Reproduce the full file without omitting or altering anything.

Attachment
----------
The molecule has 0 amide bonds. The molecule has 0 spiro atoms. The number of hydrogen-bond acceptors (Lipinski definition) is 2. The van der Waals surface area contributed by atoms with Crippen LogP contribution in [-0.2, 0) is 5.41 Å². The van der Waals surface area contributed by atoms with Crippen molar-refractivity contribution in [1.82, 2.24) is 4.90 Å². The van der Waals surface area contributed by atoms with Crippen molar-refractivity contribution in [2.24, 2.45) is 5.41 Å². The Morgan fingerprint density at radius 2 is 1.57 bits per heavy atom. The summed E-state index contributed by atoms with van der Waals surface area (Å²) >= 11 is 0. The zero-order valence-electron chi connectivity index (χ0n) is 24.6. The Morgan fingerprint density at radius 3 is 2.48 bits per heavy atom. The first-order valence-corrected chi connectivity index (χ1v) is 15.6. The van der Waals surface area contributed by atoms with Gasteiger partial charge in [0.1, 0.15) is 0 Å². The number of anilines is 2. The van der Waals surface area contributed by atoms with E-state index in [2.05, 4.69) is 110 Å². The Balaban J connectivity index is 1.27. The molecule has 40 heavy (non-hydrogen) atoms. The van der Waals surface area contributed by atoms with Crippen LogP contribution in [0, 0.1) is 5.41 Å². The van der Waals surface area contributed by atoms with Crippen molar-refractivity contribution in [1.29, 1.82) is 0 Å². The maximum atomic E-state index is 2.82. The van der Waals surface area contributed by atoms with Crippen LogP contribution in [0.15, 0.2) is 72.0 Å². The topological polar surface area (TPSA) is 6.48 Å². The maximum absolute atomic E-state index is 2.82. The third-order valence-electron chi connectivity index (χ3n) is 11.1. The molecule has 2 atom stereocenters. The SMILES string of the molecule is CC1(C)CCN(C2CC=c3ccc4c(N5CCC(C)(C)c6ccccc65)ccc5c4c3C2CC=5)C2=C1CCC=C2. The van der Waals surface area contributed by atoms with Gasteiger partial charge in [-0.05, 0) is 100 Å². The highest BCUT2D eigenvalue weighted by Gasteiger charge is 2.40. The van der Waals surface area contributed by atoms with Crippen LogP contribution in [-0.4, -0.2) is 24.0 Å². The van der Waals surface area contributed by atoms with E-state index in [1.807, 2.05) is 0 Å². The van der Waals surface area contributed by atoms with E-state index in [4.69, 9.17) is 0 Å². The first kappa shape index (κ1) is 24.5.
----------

The molecule has 0 amide bonds. The molecule has 0 spiro atoms. The number of hydrogen-bond acceptors (Lipinski definition) is 2. The van der Waals surface area contributed by atoms with Crippen LogP contribution in [-0.2, 0) is 5.41 Å². The van der Waals surface area contributed by atoms with Crippen molar-refractivity contribution in [1.82, 2.24) is 4.90 Å². The van der Waals surface area contributed by atoms with Crippen molar-refractivity contribution in [2.24, 2.45) is 5.41 Å². The Morgan fingerprint density at radius 2 is 1.57 bits per heavy atom. The summed E-state index contributed by atoms with van der Waals surface area (Å²) >= 11 is 0. The zero-order valence-electron chi connectivity index (χ0n) is 24.6. The Morgan fingerprint density at radius 3 is 2.48 bits per heavy atom. The first-order valence-corrected chi connectivity index (χ1v) is 15.6. The van der Waals surface area contributed by atoms with Gasteiger partial charge in [0.1, 0.15) is 0 Å². The number of anilines is 2. The van der Waals surface area contributed by atoms with E-state index in [2.05, 4.69) is 110 Å². The Balaban J connectivity index is 1.27. The molecule has 40 heavy (non-hydrogen) atoms. The van der Waals surface area contributed by atoms with Crippen LogP contribution in [0, 0.1) is 5.41 Å². The van der Waals surface area contributed by atoms with Crippen molar-refractivity contribution in [1.29, 1.82) is 0 Å². The maximum atomic E-state index is 2.82. The van der Waals surface area contributed by atoms with Crippen LogP contribution in [0.15, 0.2) is 72.0 Å². The topological polar surface area (TPSA) is 6.48 Å². The maximum absolute atomic E-state index is 2.82. The third-order valence-electron chi connectivity index (χ3n) is 11.1. The molecule has 2 atom stereocenters. The SMILES string of the molecule is CC1(C)CCN(C2CC=c3ccc4c(N5CCC(C)(C)c6ccccc65)ccc5c4c3C2CC=5)C2=C1CCC=C2. The van der Waals surface area contributed by atoms with Gasteiger partial charge in [-0.05, 0) is 100 Å². The highest BCUT2D eigenvalue weighted by Gasteiger charge is 2.40. The van der Waals surface area contributed by atoms with Crippen LogP contribution in [-0.4, -0.2) is 24.0 Å². The van der Waals surface area contributed by atoms with E-state index in [1.807, 2.05) is 0 Å². The van der Waals surface area contributed by atoms with E-state index in [4.69, 9.17) is 0 Å². The first kappa shape index (κ1) is 24.5.